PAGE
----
by Jon Maynard FRICS
leading Chartered Land Surveyor who has recognised an increasing need amongst property owners in England and Wales for help with problems relating to their boundaries.

The only sure way of knowing who owns the physical feature used as a property boundary is if its ownership is stated in your title certificate or deeds of conveyance. It may be expressed in writing, but it  is sometimes shown on the plan instead by a T-mark: this takes the form of a letter "T",  repeated around the edge of  the property, with the base of  the "T" against the boundary and the whole of the "T" inside the property that owns the fence. If neither owner can find such evidence, then you cannot tell who owns the fence or is liable for its repair.
The principle that "the tidy side of the fence faces the outside world whilst the structural or less attractive side faces its owner" cannot be relied upon to identify the owner. There is no law that I am aware of that says the structural side of the fence  must face the fence's owner.

It is sometimes possible to infer who is responsible for a fence by establishing the pattern of fence ownership along the same side of the street.

What you should do
When the time comes to replace a decaying fence whose owner cannot be definitely identified, he who is willing to pay for the repairs is the one who dictates what the  new fence will look like (within any constraints of planning regulations or restrictive covenants).


Most land registration in England and Wales is based on a 1:1250 scale Ordnance Survey map, on which the thickness of the line on the map is equivalent to a line 25 cms (10 inches) wide on the ground. In rural areas the mapping is at 1:2500 scale, where the line on the map is 50 cms (20 inches) wide on the ground.

Some land registration is based on maps enlarged from 1:2500 to 1:1250 scale, where the line on the map is also 50 cms (20 inches) wide on the ground).

Compare those line thicknesses with the average larch-lap panel fence, supported on fence posts only 7.5 cms (3 inches) thick!

According to Ordnance Survey's own map specifications, in some circumstances the general accuracy of the map can add up to a further 2 metres (6 ft 6 ins) imprecision in the positions of mapped features.

The map identifies the physical feature to which the property boundary is tied, rather than precisely locating the exact position of the legal boundary.

Complications can arise because Ordnance Survey maps use the same line symbol for a wall, fence, hedge, bank or ditch, making it sometimes difficult to know  just what the line represents. Worse, if two linear features are parallel and very close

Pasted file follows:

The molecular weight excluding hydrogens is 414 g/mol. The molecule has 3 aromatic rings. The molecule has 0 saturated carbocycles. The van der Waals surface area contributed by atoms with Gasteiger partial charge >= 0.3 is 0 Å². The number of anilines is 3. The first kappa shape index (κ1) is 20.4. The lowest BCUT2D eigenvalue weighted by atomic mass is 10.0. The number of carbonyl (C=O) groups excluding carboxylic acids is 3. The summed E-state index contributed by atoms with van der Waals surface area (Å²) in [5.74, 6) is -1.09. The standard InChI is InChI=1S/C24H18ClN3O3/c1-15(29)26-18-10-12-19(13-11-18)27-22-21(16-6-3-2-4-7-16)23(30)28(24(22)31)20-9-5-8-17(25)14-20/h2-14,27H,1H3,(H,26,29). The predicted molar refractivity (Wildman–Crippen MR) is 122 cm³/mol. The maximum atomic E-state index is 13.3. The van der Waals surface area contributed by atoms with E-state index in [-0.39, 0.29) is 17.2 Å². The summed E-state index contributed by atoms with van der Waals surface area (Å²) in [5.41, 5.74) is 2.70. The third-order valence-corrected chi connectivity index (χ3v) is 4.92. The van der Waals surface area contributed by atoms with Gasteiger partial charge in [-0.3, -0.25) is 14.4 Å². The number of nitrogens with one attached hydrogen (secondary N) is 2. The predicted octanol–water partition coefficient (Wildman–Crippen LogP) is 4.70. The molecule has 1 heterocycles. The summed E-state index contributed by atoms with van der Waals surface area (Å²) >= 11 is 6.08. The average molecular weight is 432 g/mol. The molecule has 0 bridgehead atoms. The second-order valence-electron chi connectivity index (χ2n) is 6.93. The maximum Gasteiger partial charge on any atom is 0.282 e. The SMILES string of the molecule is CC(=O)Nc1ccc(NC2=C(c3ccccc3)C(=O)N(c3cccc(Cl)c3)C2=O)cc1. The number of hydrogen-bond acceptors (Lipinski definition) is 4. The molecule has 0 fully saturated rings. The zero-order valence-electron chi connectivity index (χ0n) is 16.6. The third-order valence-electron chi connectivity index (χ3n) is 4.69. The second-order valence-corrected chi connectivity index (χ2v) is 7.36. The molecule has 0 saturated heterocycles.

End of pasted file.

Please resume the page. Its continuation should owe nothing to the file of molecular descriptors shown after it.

there is sometimes not enough room on the map to show both of them: it is sometimes unclear as to which is shown.

What you should do
If you have difficulty in relating the map to what is on the ground, ask HM Land Registry for their opinion. If that does not resolve the matter, consult a chartered land surveyor (e-mail me) .

Ordnance Survey have published an accuracy statement for their large scale maps. You can find it at  

Because the accuracy depends on scale and method of survey, you will need to  find out these details for the Ordnance Survey map of the area covering your property. Go to the Ordnance Survey web site and click on "Tile selector" and use    one of the methods offered in order to find the "thumbnail" map of your area. The page presented will give the details you need in order to interpret the accuracy statement.


You most probably cannot locate a boundary that precisely, both because of the limitations of the Ordnance Survey map and because of the "General Boundaries" rule.

 The legal boundary dividing two properties is an invisible line, having no thickness, and it is unlikely to be precisely identified either on the ground or in the deeds or title documents.

The physical boundary is a physical feature, such as a hedge or fence, that may have been intended to follow the legal boundary, but the precise extent of land ownership may not be entirely clear from the position of the physical boundary (is it in the middle, or on one side or the other of the hedge?).

Because land registration normally takes place long after the physical boundaries have been established, HM Land Registry filed plans are prepared under the General Boundaries rule, which states "...the exact line of the boundary will be             undetermined - as, for instance, whether it includes a hedge, wall or ditch, or runs along the centre of a wall or fence, or its inner or outer face, or how far it runs within or beyond it; or whether or not the land registered includes the whole or any portion of an adjoining road or stream".

So, you don't know exactly where the legal boundary lies in relation to the line on the map, and you have seen above that you cannot put your absolute trust in the position in which the line is shown on the map.

What you should do
You should try to agree a compromise with your neighbour because, if you are arguing over a strip of land that is only inches wide, it is quite possible that no amount of professional advice will determine the true position of the legal boundary.